A report has suggested hacktivists and gamers are becoming big instigators of net attacks that knock sites offline by bombarding them with data.
The report, compiled by Arbor Networks, looks at 10 years of distributed denial of service (DDoS) attacks.
Arbor said the ease with which they could be staged had made them a favourite for groups with a grudge.
It also said insecure home routers were being enrolled into large groups of devices that mounted the attacks.
Darren Anstee, a senior analyst at Arbor said in the early days of DDoS, cybercrime gangs had used them to extort cash from websites run by betting and gambling firms that could not afford to be knocked offline.
He said that attacks were now being mounted by different groups and had grown considerably in size.
Mr Anstee said: "There's been a massive jump in the number of very large attacks going on out there.
"In 2014 we saw more volumetric attacks, with attackers trying to knock people offline by saturating their access to the internet."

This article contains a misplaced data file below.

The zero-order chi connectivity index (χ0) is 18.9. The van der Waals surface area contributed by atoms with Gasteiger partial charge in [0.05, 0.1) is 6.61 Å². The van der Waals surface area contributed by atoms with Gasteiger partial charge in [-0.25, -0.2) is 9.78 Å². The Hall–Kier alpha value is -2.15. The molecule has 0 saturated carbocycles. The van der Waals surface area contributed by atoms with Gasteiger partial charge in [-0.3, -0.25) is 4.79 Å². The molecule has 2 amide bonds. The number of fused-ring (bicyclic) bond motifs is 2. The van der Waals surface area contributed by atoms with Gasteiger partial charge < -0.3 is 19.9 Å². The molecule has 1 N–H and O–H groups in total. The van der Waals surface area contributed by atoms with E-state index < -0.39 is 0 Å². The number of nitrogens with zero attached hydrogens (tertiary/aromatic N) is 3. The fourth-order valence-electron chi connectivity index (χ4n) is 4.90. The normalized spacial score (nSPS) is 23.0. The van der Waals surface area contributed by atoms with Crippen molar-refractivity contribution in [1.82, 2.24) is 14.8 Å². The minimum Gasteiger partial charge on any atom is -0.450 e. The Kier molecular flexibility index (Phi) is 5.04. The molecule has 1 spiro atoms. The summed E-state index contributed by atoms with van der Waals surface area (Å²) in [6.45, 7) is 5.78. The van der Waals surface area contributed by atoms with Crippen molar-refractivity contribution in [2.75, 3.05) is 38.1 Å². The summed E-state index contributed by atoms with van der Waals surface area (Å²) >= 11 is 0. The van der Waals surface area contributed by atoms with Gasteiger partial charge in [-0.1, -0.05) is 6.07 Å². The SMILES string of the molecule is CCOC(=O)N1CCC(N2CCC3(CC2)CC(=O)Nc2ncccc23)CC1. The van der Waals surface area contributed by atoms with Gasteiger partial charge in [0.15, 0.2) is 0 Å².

Almost 40% of the organisations that were contacted for the report by Arbor said they were being hit by more than 21 attacks per month.
Mr Anstee believes that part of the reason for the shift to large attacks could be explained by a change in technologies being used to stage them.
He said that when cybercrime gangs had been behind the majority of the attacks, the data barrages had been hijacked by the thousands of compromised home computers they had had under their control.
Figures in the report suggest that companies are getting better at spotting the early stages of an attack, and recovering once they are hit.
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